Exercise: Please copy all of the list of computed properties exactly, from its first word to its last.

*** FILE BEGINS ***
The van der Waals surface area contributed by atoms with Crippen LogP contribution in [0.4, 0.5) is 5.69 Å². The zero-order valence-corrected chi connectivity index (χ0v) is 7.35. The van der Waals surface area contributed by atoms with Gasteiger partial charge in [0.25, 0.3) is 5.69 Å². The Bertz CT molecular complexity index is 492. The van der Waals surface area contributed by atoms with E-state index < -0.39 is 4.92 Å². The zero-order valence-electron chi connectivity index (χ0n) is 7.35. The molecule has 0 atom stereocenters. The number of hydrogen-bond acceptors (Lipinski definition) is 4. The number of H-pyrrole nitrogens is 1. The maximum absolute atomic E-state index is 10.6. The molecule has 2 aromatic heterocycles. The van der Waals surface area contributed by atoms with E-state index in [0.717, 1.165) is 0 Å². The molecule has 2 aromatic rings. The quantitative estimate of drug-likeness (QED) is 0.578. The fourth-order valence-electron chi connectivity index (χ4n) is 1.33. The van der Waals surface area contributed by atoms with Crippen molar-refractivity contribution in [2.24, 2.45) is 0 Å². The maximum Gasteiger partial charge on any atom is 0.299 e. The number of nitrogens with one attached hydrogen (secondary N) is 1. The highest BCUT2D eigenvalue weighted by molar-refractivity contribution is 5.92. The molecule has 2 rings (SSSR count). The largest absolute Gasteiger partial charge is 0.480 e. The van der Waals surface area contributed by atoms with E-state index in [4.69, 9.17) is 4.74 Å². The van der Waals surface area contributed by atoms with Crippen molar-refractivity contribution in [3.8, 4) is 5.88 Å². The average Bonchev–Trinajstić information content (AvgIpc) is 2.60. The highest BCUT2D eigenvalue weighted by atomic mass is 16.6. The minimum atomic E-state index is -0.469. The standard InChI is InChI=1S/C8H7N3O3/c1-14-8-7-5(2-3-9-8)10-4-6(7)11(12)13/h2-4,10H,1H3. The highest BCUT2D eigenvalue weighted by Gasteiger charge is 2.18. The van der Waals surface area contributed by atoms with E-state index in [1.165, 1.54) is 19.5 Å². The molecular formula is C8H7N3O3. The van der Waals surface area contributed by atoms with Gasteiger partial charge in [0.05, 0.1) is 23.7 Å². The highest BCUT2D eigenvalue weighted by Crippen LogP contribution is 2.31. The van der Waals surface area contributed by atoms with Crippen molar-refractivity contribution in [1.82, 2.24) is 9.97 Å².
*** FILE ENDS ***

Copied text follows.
The van der Waals surface area contributed by atoms with Crippen LogP contribution in [0.4, 0.5) is 5.69 Å². The zero-order valence-corrected chi connectivity index (χ0v) is 7.35. The van der Waals surface area contributed by atoms with Gasteiger partial charge in [0.25, 0.3) is 5.69 Å². The Bertz CT molecular complexity index is 492. The van der Waals surface area contributed by atoms with E-state index < -0.39 is 4.92 Å². The zero-order valence-electron chi connectivity index (χ0n) is 7.35. The molecule has 0 atom stereocenters. The number of hydrogen-bond acceptors (Lipinski definition) is 4. The number of H-pyrrole nitrogens is 1. The maximum absolute atomic E-state index is 10.6. The molecule has 2 aromatic heterocycles. The van der Waals surface area contributed by atoms with E-state index in [0.717, 1.165) is 0 Å². The molecule has 2 aromatic rings. The quantitative estimate of drug-likeness (QED) is 0.578. The fourth-order valence-electron chi connectivity index (χ4n) is 1.33. The van der Waals surface area contributed by atoms with Crippen molar-refractivity contribution in [2.24, 2.45) is 0 Å². The maximum Gasteiger partial charge on any atom is 0.299 e. The number of nitrogens with one attached hydrogen (secondary N) is 1. The highest BCUT2D eigenvalue weighted by molar-refractivity contribution is 5.92. The molecule has 2 rings (SSSR count). The largest absolute Gasteiger partial charge is 0.480 e. The van der Waals surface area contributed by atoms with E-state index in [4.69, 9.17) is 4.74 Å². The van der Waals surface area contributed by atoms with Crippen molar-refractivity contribution in [3.8, 4) is 5.88 Å². The average Bonchev–Trinajstić information content (AvgIpc) is 2.60. The highest BCUT2D eigenvalue weighted by atomic mass is 16.6. The minimum atomic E-state index is -0.469. The standard InChI is InChI=1S/C8H7N3O3/c1-14-8-7-5(2-3-9-8)10-4-6(7)11(12)13/h2-4,10H,1H3. The highest BCUT2D eigenvalue weighted by Gasteiger charge is 2.18. The van der Waals surface area contributed by atoms with E-state index in [1.165, 1.54) is 19.5 Å². The molecular formula is C8H7N3O3. The van der Waals surface area contributed by atoms with Gasteiger partial charge in [0.05, 0.1) is 23.7 Å². The highest BCUT2D eigenvalue weighted by Crippen LogP contribution is 2.31. The van der Waals surface area contributed by atoms with Crippen molar-refractivity contribution in [1.82, 2.24) is 9.97 Å².